Garlick: “The final number of wells is to be agreed with our partners, but I think we have agreement on the first five, which is pretty stunning.
“The hope is that enough accessible oil will be found to enable a full-scale third project based on a further platform. We’re currently at the appraisal and pre-concept stages.”
Greater Clair will also trigger a push to raise recovery rates from this vast resource.
Turning to Quad 204, this should come onstream at about the same time as Clair Ridge gets going.
The plan is to start drilling on the Quad in 2014 using a newly-ordered rig, the Deepsea Aberdeen. BP is taking the Odfjell unit for about seven years for back-to-back drilling in the area.
“There are at least 24 wells planned; then there are other locations to drill . . . some exploration and some appraisal. We may even have future Clair wells to be drilled,” said Garlick.
“All in all, it’s a huge campaign of development drilling West of Shetland that has started and there are some 60 wells to go.”
Construction of the hull and topsides of the Schiehallion replacement production ship has started, also at Hyundai, while the turret is being built in Singapore.
Meanwhile, preparations are being made to shut down and remove the existing vessel from the field. That is due to take place early in the new year; then the ship will be taken to Rotterdam pending sale.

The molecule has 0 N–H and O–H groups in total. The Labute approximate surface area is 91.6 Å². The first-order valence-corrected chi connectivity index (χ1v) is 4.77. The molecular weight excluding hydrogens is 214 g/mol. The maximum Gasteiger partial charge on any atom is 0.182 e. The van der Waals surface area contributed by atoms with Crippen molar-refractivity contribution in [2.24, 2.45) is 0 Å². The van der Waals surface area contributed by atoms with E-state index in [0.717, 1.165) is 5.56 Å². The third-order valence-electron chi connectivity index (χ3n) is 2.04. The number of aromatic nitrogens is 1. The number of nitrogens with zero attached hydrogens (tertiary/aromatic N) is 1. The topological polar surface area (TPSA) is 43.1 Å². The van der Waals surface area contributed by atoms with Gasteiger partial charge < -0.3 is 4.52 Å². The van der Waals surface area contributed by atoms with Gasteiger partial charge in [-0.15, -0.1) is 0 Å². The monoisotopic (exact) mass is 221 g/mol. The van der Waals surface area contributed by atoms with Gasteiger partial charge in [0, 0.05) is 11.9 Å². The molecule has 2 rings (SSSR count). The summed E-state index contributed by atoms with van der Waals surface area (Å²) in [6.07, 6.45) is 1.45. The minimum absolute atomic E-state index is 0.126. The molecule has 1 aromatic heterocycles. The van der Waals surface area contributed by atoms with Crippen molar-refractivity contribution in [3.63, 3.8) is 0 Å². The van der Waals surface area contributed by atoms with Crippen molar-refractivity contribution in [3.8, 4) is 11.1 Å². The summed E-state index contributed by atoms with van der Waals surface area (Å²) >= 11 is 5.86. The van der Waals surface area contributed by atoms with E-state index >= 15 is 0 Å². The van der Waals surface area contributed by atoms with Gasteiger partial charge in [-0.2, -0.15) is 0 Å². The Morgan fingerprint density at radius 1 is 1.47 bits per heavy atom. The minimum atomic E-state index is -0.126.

The irony for BP is that the company has been enjoying the best sustained performance from Scheihallion, having experienced numerous problems since start-up in 1998.
“We’ve probably hit 75-80,000 barrels per day this year whereas previously we were sub-60,000bpd gross,” added Garlick.
o Mitigating the H2S risk
Souring is a major issue for many oilfields around the world, including the North Sea. BP faces this problem West of Shetland and is doing something about it.
A team has started doing concept work on the H2S (hydrogen sulphide removal project, which will initially focus on Clair and Foinaven, but could be extended.
“Most of the (WoS) fields have H2S or are likely to, so, together with the partners in the assets, we’re looking at an H2S removal plant at Sullom Voe with early design started,” said Trevor Garlick. “Clair and Foinaven have some H2S production with the oil, Schiehallion doesn’t but it might do one day, largely through reservoir souring.”
It is a secondary benefit, but BP’s plan to use “Low Sal” . . . cleaned low salinity water for enhancing oil recovery . . . also helps mitigate the H2S risk.
The real purpose of Low-Sal is to enable a further 40million or so barrels of oil to eventually be produced from the Clair Ridge area. However, Garlick is hopeful that it will entirely prevent H2S from becoming an issue at the Ridge, though there is no certainty of this.
“We’re in project appraisal . . . early stage of concept definition,” said Garlick. “Then I think we see a three to four years project from that.
“In terms of execution it probably wouldn’t happen until about 2014 and the cost will be several hundreds of millions of dollars.”